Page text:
Man-made islands; indoor ski slopes; temporary ice hotels. We thought we had seen it all in Dubai, and then the Middle Eastern city went and outdid itself with the Water Discus Hotel, a hotel that will feature a series of sci-fi styled discs, one of which will be located 21 stories underwater. For those who prefer to stay above water, Antwerp will open one of the world's largest floating swimming pools this summer. Made from an old ferry boat, Badboot will be 120 meters long and it'll be part of a larger facility that can host as many as 600 people. And across the point in New York, the One World Trade Center skyscraper was just crowned the tallest building in NYC.
This week, we got pretty excited about LED lights, and we spilled some serious ink explaining how to switch your light bulbs to LEDs in preparation for the phase out of incandescent bulbs. If you're thinking about making the switch, you'll definitely want to give it a peek. And speaking of LEDs, this week we took note of a couple of different LED bike lights -- Glo-bar glowing handlebars and magnetic LED bulbs that turn on when they touch metal -- that will keep you riding in style.
It seems like every week we hear about a new technology that promises to advance the cause for electric vehicles, and this week was no different, as automakers from the United States and Germany announced that they will throw their weight behind a new technology that will recharge EVs in 15-20 minutes. Electric vehicles have been making some serious advances recently, but cars aren't the only type of vehicle to benefit from new technologies. We also drooled over the futuristic-yet-retro ZecOO electric motorcycle, which was unveiled this week. The drop-dead sexy bike has a top speed of 75 mph, a range between 55 and 86 miles, and a charging time of only four to six hours. But the electric vehicle that we're most excited to see is neither a car nor a motorcycle -- it's the Volta Volaré electric airplane. Using a system that's similar to the one found in the Chevy Volt, the four-seater runs on an electric motor for the first 300 miles, and then it switches over to a gasoline engine.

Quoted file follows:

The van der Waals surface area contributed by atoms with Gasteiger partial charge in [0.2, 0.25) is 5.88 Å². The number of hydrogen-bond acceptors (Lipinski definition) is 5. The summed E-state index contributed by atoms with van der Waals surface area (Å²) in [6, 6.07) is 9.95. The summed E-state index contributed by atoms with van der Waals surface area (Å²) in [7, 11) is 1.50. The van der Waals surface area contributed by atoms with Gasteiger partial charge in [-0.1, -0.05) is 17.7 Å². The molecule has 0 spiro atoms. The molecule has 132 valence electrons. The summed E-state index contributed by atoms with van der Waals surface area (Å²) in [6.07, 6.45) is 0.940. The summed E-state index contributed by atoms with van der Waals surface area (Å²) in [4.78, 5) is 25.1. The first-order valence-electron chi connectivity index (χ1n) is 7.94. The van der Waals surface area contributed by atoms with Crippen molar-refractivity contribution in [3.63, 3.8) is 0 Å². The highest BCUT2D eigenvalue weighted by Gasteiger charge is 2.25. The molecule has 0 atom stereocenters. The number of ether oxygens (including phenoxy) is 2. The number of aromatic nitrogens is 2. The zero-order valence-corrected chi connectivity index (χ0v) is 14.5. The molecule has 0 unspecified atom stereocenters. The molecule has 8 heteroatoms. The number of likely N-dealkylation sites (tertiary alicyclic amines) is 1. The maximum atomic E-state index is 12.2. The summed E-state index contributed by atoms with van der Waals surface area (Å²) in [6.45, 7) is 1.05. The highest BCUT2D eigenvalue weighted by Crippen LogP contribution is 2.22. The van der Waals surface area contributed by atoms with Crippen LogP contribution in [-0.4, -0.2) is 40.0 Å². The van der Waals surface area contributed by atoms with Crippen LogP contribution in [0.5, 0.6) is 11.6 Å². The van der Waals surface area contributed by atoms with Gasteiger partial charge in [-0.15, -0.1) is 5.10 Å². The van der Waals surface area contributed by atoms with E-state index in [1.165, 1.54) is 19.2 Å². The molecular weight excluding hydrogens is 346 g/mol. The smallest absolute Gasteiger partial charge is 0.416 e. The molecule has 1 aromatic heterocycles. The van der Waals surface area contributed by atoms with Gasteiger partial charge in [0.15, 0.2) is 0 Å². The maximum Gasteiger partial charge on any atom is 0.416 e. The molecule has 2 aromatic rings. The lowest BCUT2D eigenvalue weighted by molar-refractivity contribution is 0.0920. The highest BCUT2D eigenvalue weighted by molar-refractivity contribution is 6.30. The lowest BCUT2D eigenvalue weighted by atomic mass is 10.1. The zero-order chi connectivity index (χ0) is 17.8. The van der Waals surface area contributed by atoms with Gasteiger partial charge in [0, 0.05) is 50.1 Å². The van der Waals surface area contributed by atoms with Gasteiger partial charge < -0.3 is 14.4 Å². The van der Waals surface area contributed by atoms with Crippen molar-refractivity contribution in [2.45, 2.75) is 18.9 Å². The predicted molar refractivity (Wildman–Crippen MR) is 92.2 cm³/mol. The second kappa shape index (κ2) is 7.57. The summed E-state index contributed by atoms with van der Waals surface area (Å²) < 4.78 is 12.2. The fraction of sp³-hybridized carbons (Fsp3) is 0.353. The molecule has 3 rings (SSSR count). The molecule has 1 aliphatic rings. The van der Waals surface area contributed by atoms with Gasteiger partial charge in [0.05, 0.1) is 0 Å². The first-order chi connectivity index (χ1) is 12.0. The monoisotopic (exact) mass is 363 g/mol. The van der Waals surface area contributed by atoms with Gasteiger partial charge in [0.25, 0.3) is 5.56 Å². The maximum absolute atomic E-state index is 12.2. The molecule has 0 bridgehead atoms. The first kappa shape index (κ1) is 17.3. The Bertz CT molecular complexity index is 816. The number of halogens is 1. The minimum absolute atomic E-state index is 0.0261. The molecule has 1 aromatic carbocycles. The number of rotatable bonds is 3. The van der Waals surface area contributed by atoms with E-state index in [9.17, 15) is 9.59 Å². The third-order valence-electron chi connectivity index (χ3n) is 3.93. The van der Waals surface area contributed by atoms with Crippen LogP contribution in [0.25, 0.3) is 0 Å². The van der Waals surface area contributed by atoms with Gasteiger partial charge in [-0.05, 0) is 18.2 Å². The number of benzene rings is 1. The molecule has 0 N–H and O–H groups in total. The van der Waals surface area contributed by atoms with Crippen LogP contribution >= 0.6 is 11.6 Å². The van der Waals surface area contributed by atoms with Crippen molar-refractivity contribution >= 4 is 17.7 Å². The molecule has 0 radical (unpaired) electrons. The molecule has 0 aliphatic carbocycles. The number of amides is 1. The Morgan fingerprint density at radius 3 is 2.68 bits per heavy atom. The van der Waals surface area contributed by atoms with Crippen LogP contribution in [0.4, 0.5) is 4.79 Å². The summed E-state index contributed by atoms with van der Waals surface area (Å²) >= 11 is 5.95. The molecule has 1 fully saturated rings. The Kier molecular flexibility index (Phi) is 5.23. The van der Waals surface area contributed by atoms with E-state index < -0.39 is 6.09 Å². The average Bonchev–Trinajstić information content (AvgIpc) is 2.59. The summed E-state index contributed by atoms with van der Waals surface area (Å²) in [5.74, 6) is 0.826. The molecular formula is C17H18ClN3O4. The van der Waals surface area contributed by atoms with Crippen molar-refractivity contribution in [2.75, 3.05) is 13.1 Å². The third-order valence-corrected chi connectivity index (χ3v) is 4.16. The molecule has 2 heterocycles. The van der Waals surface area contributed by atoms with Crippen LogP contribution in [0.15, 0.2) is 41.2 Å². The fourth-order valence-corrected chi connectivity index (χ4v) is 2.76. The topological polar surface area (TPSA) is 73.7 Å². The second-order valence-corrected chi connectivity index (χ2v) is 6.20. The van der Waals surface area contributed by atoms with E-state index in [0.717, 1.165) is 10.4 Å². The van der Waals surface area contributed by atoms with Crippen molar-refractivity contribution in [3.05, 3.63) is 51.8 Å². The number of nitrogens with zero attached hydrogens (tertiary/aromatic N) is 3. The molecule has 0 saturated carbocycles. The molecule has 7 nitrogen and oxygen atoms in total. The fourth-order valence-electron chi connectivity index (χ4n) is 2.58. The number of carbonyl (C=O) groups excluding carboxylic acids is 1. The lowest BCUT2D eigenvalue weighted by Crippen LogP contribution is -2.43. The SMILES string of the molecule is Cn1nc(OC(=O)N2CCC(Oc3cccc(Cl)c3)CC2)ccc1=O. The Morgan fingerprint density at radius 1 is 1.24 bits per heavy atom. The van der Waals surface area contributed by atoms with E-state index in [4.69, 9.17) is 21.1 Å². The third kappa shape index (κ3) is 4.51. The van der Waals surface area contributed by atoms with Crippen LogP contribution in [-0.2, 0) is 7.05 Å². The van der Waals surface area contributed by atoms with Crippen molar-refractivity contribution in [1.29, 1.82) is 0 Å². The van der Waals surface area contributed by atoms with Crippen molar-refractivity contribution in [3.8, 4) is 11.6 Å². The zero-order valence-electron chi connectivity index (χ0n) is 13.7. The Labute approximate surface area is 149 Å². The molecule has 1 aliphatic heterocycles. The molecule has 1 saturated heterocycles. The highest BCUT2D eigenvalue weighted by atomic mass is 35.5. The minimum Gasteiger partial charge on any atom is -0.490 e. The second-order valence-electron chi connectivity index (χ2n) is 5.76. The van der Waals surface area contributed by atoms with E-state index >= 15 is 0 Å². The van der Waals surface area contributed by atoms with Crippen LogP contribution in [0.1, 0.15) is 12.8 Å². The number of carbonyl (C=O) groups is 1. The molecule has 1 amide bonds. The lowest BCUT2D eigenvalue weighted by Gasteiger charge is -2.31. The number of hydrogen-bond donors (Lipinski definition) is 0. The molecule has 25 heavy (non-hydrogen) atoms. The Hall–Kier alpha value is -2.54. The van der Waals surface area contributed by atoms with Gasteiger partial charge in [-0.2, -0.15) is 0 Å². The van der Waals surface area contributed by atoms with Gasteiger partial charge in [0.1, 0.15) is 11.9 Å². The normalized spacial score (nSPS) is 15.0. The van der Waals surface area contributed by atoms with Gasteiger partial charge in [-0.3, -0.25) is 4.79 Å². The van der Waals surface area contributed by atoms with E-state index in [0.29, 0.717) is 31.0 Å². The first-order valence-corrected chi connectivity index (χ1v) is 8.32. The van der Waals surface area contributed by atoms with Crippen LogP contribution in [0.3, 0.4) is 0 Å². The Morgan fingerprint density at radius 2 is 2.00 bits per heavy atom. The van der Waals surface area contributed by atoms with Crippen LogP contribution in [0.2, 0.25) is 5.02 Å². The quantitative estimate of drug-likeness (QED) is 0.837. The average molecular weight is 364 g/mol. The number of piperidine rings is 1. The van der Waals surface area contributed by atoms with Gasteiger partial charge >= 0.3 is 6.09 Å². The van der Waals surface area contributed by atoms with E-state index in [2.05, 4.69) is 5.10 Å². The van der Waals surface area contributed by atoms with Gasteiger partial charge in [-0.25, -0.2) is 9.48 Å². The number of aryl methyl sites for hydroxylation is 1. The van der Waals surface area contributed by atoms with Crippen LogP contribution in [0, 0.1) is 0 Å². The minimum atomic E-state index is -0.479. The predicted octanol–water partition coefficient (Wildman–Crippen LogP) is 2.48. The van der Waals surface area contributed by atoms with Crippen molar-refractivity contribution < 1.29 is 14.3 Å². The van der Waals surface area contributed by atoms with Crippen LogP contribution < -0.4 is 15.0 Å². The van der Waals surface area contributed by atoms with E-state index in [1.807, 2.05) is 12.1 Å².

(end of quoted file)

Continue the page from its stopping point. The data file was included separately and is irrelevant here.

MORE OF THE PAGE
We also engaged in a bit of good ol' fashioned potty talk. The Australian firm CRC CARE announced that it can convert pig poo into electricity. Seriously. The company has developed "PooCareTM," a bioreactor that can be installed below ground at pig farms, and it's currently being tested in central China. Taking poo power a step further, the Mexican internet company Terra has started a campaign to bring new Wi-Fi services to local parks. The catch? WiFi will be administered in timed increments based upon the amount of dog poop collected and placed in designated receptacles.